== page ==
New Jersey lawmakers on Thursday voted to limit landlords’ use of criminal background checks, making the Garden State Legislature the first to approve statewide legislation to prevent property owners from automatically rejecting potential tenants with criminal records.

Arrests, convictions, and incarceration, which disproportionately touch the lives of Black and Hispanic people in the United States, can prevent renters from finding housing years or decades later. Cities such as Newark, Seattle, and Washington have laws similar to the one New Jersey passed.

The legislation now heads to Gov. Phil Murphy, who has said he will sign it.

»READ MORE: N.J. bill would help people with criminal records find housing

The measure would prevent landlords from considering most types of criminal histories until after they make a conditional offer of housing. One exception is lifelong inclusion on a sex-offender registry. Landlords won’t be able to consider sealed or expunged records, juvenile records, or charges that did not result in conviction.

After making a conditional offer, property owners can consider certain convictions for crimes such as murder, aggravated sexual assault, and arson. The severity of other crimes determines how far back a landlord can look. If landlords rescind an offer after seeing someone’s criminal record, they need to justify that choice.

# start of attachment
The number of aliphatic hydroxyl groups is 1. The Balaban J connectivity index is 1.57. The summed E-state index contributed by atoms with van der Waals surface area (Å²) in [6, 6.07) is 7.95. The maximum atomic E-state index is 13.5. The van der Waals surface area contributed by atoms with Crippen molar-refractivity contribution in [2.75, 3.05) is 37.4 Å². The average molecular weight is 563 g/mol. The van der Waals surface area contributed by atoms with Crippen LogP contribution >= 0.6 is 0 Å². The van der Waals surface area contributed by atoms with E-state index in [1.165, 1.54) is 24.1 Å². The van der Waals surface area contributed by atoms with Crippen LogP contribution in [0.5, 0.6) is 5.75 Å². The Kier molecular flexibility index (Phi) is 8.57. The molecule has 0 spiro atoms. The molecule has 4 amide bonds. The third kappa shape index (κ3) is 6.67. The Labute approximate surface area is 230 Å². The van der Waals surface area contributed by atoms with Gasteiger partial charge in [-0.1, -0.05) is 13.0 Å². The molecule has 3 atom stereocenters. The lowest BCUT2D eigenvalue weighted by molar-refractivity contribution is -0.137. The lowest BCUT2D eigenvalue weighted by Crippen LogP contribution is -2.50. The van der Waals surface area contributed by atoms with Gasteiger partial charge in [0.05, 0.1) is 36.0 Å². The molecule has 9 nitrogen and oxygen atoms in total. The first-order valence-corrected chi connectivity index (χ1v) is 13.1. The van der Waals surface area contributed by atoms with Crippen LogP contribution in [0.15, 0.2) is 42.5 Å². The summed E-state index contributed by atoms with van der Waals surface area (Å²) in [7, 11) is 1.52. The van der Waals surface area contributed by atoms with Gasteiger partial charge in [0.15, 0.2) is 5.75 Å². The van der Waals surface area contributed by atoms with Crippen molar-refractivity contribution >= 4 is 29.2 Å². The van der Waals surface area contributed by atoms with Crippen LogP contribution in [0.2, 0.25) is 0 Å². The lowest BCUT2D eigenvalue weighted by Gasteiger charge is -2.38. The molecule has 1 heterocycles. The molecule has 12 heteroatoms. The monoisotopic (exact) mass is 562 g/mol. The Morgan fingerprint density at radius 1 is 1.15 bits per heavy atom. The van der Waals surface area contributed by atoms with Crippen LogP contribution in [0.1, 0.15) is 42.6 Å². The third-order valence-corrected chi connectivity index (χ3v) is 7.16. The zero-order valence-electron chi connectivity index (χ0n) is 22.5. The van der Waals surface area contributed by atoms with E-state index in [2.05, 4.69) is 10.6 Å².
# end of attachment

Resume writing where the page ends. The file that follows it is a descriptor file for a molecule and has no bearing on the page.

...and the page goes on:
“This measure will allow those who have paid their debt to society to move forward with their lives in a productive manner,” State Sen. Troy Singleton (D., Burlington), who sponsored the legislation, said in a statement. “Ultimately, having a place to call home provides ex-offenders with a stabilizing platform where they can get back on their feet, maintain employment, avoid homelessness and recidivism, and reconnect with their families.”

The Fair Chance in Housing Act is a housing version of “ban the box” rules that keep employers from automatically dismissing a job candidate because of criminal history.

The New Jersey Apartment Association was neutral on the bills, but president David Brogan said the association believes in second chances. He said recidivism rates will only drop if government gives people with criminal records tools such as job training, financial resources, and proper identification that they need to succeed.

The law won’t apply to owner-occupied properties with a few units.